Scientists to track twisters in world’s largest tornado study
Photo: NCAR scientists and technicians
will launch weather balloons at VORTEX2
Mobile GPS Advanced Upper-Air Sounding
Shown here are (left to right) William
Standridge, and Tim Lim testing a balloon
(Photo by Carlye Calvin.) [ENLARGE]
NCAR & UCAR News Center
April 28, 2010
BOULDER—More than 100 researchers will begin deploying a flotilla of instruments across the Great Plains next week, aiming to surround tornadoes with an unprecedented fleet of mobile radars and other cutting-edge instruments in the second and final year of the most ambitious tornado study in history.
The collaborative international project, involving scientists from the National Center for Atmospheric Research (NCAR) and a number of other organizations, examines in detail how tornadoes form and the patterns of damage they cause. The findings are leading to a greater understanding of tornadoes, and scientists expect they will ultimately improve tornado warnings and short-term severe weather forecasts.
The field campaign, known as VORTEX2 (Verification of the Origins of Rotation in Tornadoes Experiment 2), runs from May 1 to June 15. It covers the most active part of tornado season on the Great Plains, where violent twisters are more common than any other place in the world.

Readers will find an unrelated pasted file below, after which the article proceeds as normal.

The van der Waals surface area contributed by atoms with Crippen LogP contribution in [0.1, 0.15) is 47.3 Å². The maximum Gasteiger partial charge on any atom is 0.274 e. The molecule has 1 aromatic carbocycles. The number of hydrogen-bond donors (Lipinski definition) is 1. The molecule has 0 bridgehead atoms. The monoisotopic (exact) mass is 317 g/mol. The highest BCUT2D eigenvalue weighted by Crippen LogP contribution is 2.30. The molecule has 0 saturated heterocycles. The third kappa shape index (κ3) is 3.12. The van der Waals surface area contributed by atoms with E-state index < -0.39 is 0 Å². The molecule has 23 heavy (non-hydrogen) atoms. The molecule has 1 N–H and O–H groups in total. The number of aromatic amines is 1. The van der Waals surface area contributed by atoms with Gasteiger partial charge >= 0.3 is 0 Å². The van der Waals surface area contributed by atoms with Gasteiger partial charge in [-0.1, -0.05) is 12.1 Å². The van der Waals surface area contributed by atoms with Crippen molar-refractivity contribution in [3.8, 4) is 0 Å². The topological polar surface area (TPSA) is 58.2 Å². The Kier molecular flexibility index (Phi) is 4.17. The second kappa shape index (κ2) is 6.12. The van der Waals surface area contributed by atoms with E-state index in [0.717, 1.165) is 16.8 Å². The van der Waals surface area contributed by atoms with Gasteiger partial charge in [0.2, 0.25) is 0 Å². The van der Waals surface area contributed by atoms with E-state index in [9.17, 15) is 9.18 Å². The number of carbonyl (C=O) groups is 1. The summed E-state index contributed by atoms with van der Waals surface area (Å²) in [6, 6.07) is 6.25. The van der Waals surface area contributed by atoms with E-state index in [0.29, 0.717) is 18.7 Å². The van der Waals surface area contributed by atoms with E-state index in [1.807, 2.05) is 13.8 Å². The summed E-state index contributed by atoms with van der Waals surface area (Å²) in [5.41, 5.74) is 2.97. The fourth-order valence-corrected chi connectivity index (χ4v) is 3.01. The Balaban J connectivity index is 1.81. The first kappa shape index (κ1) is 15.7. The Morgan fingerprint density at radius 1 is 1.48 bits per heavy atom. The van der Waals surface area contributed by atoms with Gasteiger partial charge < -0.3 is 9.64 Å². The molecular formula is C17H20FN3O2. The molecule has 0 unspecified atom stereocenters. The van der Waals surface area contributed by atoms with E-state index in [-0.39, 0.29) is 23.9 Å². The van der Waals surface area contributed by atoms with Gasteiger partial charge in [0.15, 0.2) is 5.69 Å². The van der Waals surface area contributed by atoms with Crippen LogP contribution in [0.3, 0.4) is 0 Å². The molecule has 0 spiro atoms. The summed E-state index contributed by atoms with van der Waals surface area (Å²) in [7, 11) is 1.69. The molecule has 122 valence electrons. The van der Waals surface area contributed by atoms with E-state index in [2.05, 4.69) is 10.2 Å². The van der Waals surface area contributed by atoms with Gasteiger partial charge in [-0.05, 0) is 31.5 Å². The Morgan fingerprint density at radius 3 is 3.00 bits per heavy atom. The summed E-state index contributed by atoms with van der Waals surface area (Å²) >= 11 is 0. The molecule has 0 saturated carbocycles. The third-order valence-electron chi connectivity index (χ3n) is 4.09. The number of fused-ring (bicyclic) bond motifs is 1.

In addition to NCAR, participants include the Center for Severe Weather Research, Rasmussen Systems, NOAA National Severe Storms Laboratory, NOAA Cooperative Institute for Mesoscale Meteorological Studies at the University of Oklahoma, The Pennsylvania State University, University of Oklahoma, Texas Tech University, Lyndon State College, University of Colorado, Purdue University, North Carolina State University, University of Illinois, University of Massachusetts, University of Nebraska, Environment Canada, and the Australian Bureau of Meteorology.